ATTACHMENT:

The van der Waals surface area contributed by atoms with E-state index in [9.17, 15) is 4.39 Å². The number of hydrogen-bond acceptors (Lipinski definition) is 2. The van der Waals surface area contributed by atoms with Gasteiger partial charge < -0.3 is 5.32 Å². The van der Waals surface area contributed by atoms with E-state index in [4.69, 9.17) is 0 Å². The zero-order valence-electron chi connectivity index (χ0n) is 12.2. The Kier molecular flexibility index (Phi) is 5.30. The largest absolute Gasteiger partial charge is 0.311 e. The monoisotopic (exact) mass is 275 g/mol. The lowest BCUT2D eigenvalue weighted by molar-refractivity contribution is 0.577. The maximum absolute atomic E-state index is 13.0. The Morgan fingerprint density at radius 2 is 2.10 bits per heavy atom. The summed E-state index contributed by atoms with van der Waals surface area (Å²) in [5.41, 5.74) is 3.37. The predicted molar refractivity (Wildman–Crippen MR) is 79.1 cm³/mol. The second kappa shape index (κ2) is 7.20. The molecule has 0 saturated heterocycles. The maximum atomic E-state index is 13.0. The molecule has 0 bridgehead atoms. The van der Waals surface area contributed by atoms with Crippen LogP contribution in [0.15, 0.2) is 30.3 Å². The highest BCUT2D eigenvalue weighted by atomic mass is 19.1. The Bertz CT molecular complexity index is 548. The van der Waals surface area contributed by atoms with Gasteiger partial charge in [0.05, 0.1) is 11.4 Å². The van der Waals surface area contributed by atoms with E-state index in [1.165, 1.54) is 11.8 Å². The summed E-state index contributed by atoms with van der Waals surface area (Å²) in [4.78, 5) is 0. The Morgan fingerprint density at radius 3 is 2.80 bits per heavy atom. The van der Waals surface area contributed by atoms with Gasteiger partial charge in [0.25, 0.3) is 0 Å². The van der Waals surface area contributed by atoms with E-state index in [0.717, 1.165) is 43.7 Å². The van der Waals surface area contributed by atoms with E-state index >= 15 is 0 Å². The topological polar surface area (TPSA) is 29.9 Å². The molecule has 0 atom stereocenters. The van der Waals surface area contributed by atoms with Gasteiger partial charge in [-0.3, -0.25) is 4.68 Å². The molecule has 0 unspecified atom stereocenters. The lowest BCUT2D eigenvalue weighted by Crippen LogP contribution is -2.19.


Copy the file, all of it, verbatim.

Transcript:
The van der Waals surface area contributed by atoms with E-state index in [9.17, 15) is 4.39 Å². The number of hydrogen-bond acceptors (Lipinski definition) is 2. The van der Waals surface area contributed by atoms with Gasteiger partial charge < -0.3 is 5.32 Å². The van der Waals surface area contributed by atoms with E-state index in [4.69, 9.17) is 0 Å². The zero-order valence-electron chi connectivity index (χ0n) is 12.2. The Kier molecular flexibility index (Phi) is 5.30. The largest absolute Gasteiger partial charge is 0.311 e. The monoisotopic (exact) mass is 275 g/mol. The lowest BCUT2D eigenvalue weighted by molar-refractivity contribution is 0.577. The maximum absolute atomic E-state index is 13.0. The Morgan fingerprint density at radius 2 is 2.10 bits per heavy atom. The summed E-state index contributed by atoms with van der Waals surface area (Å²) in [5.41, 5.74) is 3.37. The predicted molar refractivity (Wildman–Crippen MR) is 79.1 cm³/mol. The second kappa shape index (κ2) is 7.20. The molecule has 0 saturated heterocycles. The maximum atomic E-state index is 13.0. The molecule has 0 bridgehead atoms. The van der Waals surface area contributed by atoms with Crippen LogP contribution in [0.15, 0.2) is 30.3 Å². The highest BCUT2D eigenvalue weighted by atomic mass is 19.1. The Bertz CT molecular complexity index is 548. The van der Waals surface area contributed by atoms with Gasteiger partial charge in [0.05, 0.1) is 11.4 Å². The van der Waals surface area contributed by atoms with E-state index in [1.165, 1.54) is 11.8 Å². The summed E-state index contributed by atoms with van der Waals surface area (Å²) in [4.78, 5) is 0. The Morgan fingerprint density at radius 3 is 2.80 bits per heavy atom. The van der Waals surface area contributed by atoms with Gasteiger partial charge in [0.25, 0.3) is 0 Å². The van der Waals surface area contributed by atoms with E-state index in [0.717, 1.165) is 43.7 Å². The van der Waals surface area contributed by atoms with E-state index >= 15 is 0 Å². The topological polar surface area (TPSA) is 29.9 Å². The molecule has 0 atom stereocenters. The van der Waals surface area contributed by atoms with Gasteiger partial charge in [-0.3, -0.25) is 4.68 Å². The molecule has 0 unspecified atom stereocenters. The lowest BCUT2D eigenvalue weighted by Crippen LogP contribution is -2.19.